KYOCERA Donates Solar Power Generating Systems to Primary Schools in Tanzania
20 Systems in the Next Five Years
One of Tanzania's most pressing problems is improving its educational infrastructure. In primary schools in particular, learning conditions are not yet sufficient. Kyocera - one of the world's leading manufacturers of solar energy modules - is meeting the challenge to improve conditions by lending its support with a package of donations.
Within the next five years, the company will equip free of charge four schools annually with solar energy generating systems. The package includes a 600 Watt solar electricity generation system and the storage batteries that go with it. In addition to the systems, each school will receive basic supplies, including a television and electric lights. The President of Kyocera - Europe, Mitsuru Imanaka, explains the programme, "We hope that electricity will improve the quality of teaching because the newest in media can be used."
Supporting Electrification in Rural Areas
Kyocera's commitment to electrifying rural areas began in the Pakistani village of Kankoi in 1983 and the Chinese province of Gansu in 1985. Parallel to that effort, a whole series of projects were completed. Among these were the irrigation of agricultural land, cold storage for vaccines, and providing electricity for medical facilities. In October 2008, Kyocera also plans to equip some 500 households in Tunisia with electricity produced by solar energy generating systems.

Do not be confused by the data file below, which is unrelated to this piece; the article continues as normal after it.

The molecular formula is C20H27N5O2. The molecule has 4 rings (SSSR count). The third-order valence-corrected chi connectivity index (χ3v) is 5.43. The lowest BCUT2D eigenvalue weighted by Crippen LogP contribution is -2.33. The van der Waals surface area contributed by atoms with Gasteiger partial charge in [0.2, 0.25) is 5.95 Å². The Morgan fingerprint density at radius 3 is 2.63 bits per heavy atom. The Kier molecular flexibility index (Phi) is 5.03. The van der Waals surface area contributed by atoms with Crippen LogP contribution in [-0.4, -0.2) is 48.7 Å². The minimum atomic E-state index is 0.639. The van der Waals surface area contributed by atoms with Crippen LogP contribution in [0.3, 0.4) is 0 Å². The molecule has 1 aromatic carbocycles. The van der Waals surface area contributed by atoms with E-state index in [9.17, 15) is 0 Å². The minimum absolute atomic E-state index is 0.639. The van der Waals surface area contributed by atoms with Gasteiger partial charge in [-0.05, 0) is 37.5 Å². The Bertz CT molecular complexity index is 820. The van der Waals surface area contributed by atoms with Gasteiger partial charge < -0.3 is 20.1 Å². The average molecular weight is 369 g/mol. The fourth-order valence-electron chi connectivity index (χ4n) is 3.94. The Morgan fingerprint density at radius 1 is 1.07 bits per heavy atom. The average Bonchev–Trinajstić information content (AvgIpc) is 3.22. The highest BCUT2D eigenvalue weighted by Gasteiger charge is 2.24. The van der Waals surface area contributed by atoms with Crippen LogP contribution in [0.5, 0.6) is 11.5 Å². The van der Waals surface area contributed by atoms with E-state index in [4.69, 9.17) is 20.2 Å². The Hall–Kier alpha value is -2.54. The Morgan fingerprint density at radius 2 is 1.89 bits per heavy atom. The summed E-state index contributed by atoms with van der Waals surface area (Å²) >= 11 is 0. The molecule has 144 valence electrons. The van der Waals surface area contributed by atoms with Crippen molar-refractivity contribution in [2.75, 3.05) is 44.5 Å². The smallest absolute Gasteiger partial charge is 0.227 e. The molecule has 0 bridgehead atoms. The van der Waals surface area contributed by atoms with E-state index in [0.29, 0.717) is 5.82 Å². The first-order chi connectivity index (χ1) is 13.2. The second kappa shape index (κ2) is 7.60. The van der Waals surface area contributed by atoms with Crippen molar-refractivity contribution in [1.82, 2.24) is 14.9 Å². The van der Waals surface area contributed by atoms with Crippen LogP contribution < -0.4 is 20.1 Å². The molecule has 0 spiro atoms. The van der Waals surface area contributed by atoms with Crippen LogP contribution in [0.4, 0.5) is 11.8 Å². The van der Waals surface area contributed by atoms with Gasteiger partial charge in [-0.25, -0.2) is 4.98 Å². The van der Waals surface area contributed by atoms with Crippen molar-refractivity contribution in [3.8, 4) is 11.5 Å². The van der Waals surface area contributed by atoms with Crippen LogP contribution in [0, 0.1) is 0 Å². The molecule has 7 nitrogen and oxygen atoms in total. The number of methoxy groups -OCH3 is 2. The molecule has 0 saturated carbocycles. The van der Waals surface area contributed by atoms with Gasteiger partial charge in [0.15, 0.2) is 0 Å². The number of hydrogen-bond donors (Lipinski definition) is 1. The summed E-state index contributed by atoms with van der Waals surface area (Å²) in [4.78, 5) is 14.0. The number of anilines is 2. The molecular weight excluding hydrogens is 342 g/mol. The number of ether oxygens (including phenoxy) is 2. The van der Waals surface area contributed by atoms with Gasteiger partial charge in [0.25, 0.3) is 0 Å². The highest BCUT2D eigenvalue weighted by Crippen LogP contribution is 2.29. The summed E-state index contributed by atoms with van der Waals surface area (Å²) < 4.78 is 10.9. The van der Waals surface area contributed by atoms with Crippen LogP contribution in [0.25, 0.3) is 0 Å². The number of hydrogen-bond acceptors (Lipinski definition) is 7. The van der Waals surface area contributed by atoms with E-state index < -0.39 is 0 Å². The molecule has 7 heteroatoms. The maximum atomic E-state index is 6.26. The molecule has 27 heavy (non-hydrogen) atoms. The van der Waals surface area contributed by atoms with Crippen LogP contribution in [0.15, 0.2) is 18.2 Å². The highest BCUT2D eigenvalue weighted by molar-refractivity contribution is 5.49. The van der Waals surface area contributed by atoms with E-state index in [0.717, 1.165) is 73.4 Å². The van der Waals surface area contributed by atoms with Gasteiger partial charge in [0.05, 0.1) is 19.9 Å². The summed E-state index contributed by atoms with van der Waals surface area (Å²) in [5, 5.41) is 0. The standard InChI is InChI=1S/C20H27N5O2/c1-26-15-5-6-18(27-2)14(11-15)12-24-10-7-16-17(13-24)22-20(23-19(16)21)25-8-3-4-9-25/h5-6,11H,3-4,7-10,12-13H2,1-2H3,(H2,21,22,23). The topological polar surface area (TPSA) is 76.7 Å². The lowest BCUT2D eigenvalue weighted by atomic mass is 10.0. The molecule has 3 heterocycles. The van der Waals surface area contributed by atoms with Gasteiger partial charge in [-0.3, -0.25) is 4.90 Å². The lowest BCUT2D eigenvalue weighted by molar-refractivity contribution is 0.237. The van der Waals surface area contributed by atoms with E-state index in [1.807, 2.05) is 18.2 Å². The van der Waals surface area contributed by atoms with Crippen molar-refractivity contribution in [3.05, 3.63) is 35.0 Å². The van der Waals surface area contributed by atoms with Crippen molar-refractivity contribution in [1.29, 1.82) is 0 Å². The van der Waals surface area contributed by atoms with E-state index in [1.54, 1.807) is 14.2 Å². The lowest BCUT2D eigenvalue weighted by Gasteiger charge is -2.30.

More than 500,000 euros for Earthquake Victims
One of the pillars of the company's philosophy is contributing to better social welfare. Everyone involved in the enterprise takes part. After the earthquake in China's Szechuan province, Kyocera donated more than 500,000 euros for reconstruction and humanitarian aid in the effected areas. Of that, some 183,000 euros were donated by Kyocera employees.
KYOCERA FINECERAMICS GMBH
Headquartered in Kyoto, Japan, the Kyocera Corporation is one of the world's leading manufacturers of fine ceramic components for the technology industry. The strategically important divisions in the Kyocera Group, which comprises 189 subsidiaries, are information and communications technologies, products to increase the quality of life, and environmentally friendly products. The technology group is also one of the largest producers of solar energy systems worldwide.
With a workforce of 66,496 employees, Kyocera posted net sales of approximately €8.16 billion in fiscal year 2008. The products marketed by the company in Europe include laser printers, digital copying systems, microelectronic components, fineceramic products and complete solar systems. The corporation has two independent companies in the Federal Republic of Germany: the Kyocera Mita Deutschland GmbH in Meerbusch and the Kyocera Fineceramics GmbH in Neuss and Esslingen.
The company also takes a lively interest in cultural affairs. The Kyoto Prize, one of the most prominent international awards, is presented each year by the Inamori Foundation, once established by Kyocera founder Dr. Kazuo Inamori, to individuals and groups worldwide for their outstanding human achievement (€300,000 prize amounts).